Juliette Foster in "Worst Fears"
Rebecca Santos, Maria Walsh in "We're Ready for you now"
Keith Claxton and Fenella Fielding during filming
Tincture of Vervain
 

FEAR STRIKES OUT

DAVID McGILLIVRAY recalls the genesis of WORST FEARS
 
“The films I’ve been producing since 2004 are the result of meeting director Keith Claxton. He came to the first night of a play I was in, End of the Night, and we got into a drunken conversation about the scripts I wrote for Pete Walker and Norman J. Warren in the 1970s. A year later Keith asked me to play Currell in a short he directed, After Image.  Simultaneously I was in another play, All For Nothing. An artist friend came to see it and said he’d bought a camera and wanted to make a short. I sent him the synopsis of what was to become Child Number Four, but he didn’t like it. So I sent it to Keith, who liked it immediately and suddenly we were shooting it.

On the way to the location of Child Number Four I told Keith I wanted to make another film with him, this time in Portugal. And it went on like that, from film to film. Originally I thought I’d make a series of seven. But then I started selling them. So I decided to make some more. As I’m now virtually unemployable in every other field, I’ll probably go on producing short films until I die. They look like they cost more than they do. Some of the money came from my mother’s legacy, some from writing the BBC’s lottery show [Come and Have a Go, 2005]. Then, when the cash was running short, I cashed in my investments and pensions. I always seem to find more money somewhere. But nobody’s ever given me a penny. Have I asked? Yes. The answer’s always been no.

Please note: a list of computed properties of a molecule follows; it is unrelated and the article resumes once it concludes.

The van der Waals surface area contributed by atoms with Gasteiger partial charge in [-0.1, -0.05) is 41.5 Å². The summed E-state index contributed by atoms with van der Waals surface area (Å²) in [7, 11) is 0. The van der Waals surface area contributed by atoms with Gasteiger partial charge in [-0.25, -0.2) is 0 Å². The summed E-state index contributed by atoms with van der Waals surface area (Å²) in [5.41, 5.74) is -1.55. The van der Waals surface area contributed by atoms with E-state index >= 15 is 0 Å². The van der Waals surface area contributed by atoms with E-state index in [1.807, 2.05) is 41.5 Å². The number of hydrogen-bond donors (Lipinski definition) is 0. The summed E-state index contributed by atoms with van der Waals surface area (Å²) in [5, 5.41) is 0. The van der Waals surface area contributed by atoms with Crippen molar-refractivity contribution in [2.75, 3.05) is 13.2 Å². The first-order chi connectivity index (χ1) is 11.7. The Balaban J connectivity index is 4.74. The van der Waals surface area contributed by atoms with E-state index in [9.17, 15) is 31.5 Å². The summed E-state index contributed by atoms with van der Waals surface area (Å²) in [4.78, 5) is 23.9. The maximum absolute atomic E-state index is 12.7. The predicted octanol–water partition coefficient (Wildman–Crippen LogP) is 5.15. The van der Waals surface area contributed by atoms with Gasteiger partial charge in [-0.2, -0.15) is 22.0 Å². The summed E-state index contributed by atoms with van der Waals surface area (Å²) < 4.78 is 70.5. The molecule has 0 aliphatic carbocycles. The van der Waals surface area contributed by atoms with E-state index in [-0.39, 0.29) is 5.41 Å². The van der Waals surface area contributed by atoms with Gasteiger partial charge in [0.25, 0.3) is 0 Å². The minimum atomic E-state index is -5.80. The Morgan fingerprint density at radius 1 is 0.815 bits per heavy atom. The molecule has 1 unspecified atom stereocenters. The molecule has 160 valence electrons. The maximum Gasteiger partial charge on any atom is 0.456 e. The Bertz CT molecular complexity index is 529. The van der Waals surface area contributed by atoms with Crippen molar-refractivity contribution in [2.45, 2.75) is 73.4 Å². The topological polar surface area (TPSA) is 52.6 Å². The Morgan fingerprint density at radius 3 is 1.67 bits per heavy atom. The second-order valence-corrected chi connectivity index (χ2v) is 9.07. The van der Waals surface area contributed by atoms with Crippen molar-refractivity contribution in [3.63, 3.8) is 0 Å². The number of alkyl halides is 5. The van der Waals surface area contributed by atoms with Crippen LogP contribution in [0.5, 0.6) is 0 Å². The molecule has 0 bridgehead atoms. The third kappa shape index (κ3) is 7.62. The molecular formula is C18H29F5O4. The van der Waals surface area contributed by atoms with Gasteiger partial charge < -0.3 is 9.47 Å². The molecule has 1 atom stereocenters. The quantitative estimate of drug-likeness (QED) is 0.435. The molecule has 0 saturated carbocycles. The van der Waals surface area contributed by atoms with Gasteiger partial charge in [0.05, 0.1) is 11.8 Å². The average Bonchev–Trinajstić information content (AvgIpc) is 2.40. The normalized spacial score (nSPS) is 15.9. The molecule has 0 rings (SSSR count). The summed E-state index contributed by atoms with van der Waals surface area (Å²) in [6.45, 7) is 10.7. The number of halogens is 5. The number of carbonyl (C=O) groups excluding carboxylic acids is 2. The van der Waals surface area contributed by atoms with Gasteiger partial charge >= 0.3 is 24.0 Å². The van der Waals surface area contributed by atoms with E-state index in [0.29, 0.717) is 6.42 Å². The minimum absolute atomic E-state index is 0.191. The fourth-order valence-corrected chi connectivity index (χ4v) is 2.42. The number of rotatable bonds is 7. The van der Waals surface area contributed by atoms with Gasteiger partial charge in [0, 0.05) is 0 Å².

This is the first time I’ve been involved in the production of horror films since the 1980s. Although I got sidetracked into comedy for a long time, horror was my first love and it still is. I’d never had any real experience in producing films, but now I think it’s the only thing I can do reasonably well. I’m quite efficient because I spent 13 years taking my theatre company round the UK. I was always making mistakes in those days and covering them up quite successfully. For example, we’d get to some town or other and I’d remember that I hadn’t booked any accommodation. So while everybody was getting into the theatre, I’d rush round to the nearest hotel. My partner and I were also very good at casting; a lot of the actors we worked with thirty years or more ago are still friends – some of them have been roped into these films.

I’d like to think I’ve got my finger on the audience’s pulse as far as horror is concerned. But of course I haven’t. I go to see really successful movies, often with tons of CGI, and I think, well, if that’s what people like, I can’t compete. I always imagined that my audience would be half asleep in front of the TV at two o’clock in the morning, and something like Mrs Davenport’s Throat would come on, and I hoped they’d just sit up and take notice and then think, blimey, what was that?”

David McGillivray was talking to David Marx.
 
FEAR STRIKES OUT